&& ($_FILES["image$i"]["size"] < 500000))

Though if I had my druthers, the entire thing would look like:

    $file = $_FILES['image' . $i];
    $type = $file['type'];
    if(($type == 'image/gif' || $type == 'image/jpeg' || $type == 'image/png') && $file['size'] < 500000)

Answer:

I don’t think you really need a variable that is updated via Javascript. You can use PHP to work out how many files have been uploaded by checking the error code. You could handle the file uploads by checking the file extension too, as different browsers can often send different MIME types. Here is an example of what I’m talking about:

$accepted_files = array(
    'jpg',
    'png',
    'gif',
    'jpeg'
);

if ($_SERVER['REQUEST_METHOD'] == 'POST') {
    foreach($_FILES as $key => $upload) {
        if ($upload['error'] == 0) {
            $file_parts = explode ('.',$upload['name']);
            if (in_array($file_parts[sizeof($file_parts)-1], $accepted_files)) {
                // This type of file is a-ok
            }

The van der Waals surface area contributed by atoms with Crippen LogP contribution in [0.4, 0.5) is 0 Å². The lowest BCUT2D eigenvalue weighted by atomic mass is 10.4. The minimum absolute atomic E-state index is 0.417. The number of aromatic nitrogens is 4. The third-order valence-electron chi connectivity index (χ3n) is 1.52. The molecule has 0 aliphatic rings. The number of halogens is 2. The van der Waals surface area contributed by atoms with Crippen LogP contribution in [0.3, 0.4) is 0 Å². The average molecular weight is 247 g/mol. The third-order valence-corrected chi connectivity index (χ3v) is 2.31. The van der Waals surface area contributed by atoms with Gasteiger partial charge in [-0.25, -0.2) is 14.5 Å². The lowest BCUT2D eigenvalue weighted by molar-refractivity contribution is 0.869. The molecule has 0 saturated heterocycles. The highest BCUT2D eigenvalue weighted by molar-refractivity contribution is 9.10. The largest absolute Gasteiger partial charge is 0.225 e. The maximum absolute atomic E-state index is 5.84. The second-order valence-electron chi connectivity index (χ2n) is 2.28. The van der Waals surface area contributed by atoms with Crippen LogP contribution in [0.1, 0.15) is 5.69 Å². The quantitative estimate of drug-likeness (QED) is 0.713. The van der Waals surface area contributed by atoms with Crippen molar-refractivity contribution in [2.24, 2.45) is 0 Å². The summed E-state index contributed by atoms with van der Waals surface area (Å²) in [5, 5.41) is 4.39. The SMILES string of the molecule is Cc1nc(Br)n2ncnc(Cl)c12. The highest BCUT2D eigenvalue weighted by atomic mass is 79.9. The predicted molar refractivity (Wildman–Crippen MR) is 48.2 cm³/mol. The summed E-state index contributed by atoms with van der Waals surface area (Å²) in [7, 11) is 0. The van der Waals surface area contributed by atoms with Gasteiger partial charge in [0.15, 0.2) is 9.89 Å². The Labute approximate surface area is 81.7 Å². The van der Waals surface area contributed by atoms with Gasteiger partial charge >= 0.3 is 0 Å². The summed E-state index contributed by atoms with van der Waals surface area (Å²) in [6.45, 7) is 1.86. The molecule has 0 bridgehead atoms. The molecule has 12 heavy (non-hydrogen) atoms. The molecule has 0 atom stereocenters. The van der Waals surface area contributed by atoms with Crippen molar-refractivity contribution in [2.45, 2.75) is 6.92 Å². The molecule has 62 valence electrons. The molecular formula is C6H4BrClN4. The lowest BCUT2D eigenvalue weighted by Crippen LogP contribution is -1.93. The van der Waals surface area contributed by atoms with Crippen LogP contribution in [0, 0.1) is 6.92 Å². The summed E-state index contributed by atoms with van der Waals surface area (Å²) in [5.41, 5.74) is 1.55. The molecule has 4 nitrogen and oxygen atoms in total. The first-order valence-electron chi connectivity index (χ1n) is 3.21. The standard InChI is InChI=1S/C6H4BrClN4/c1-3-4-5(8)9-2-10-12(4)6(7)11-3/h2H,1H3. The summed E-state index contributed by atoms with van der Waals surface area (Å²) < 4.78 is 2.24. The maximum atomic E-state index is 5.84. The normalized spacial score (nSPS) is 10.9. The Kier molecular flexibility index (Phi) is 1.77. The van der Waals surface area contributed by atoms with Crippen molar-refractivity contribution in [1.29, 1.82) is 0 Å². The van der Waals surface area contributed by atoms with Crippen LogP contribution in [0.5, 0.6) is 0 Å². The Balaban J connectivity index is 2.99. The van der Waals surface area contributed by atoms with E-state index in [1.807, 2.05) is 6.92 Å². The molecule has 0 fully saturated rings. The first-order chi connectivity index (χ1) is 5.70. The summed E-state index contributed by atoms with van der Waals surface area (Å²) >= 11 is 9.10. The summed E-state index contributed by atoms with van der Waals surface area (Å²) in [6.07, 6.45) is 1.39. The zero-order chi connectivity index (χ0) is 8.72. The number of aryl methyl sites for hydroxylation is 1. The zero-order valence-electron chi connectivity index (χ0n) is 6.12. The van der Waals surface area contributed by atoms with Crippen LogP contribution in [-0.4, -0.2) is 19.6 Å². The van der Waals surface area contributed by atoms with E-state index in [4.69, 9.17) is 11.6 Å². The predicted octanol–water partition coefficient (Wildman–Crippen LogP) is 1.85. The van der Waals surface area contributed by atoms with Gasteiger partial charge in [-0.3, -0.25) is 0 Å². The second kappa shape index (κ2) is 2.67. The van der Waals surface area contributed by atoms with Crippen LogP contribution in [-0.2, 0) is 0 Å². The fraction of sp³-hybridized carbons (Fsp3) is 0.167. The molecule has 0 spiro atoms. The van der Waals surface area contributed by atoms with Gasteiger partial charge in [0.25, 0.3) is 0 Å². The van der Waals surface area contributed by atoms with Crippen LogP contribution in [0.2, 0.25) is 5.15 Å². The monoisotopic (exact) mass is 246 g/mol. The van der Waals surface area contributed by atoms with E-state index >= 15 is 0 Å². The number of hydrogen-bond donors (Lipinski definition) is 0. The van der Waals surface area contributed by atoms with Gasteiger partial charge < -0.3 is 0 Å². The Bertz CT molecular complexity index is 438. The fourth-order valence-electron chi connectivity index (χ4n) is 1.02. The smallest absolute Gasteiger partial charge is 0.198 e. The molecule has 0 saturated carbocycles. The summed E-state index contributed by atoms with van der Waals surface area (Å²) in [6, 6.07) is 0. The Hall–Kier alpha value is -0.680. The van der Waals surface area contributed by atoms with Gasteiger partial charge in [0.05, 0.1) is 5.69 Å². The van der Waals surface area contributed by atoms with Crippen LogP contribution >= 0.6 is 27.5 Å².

else {
                // Not an accepted file type
            }
        }
    }
}   

Answer:

I think your if conditional is wrong. You need brackets around the first group of booleans that are OR’d, like this:

   if ( (($_FILES["image$i"]["type"] == "image/gif")
    || ($_FILES["image$i"]["type"] == "image/jpeg")
    || ($_FILES["image$i"]["type"] == "image/png" ))
    && ($_FILES["image$i"]["size"] < 500000))

This properly means “if the file is an image of (gif or jpeg or png) AND is less than that size”.

The way you had it before was not likely the logic you desired.

Answer:

You can combine all the [‘type’]==x || [‘type’]==y in a single call to in_array($_FILES[…][‘type’], $allowed)>

$_FILES[..][‘type’] contains data sent by the client that is neither checked nor sanitized by php. If the file’s type is of any relevance don’t rely on $_FILES[..][‘type’] or the suffix of $_FILES[..][‘name’].
Only the actual contents matters. If needed you can test that with the fileinfo extension or mime_content_type() (which is marked as deprecated in favour of fileinfo)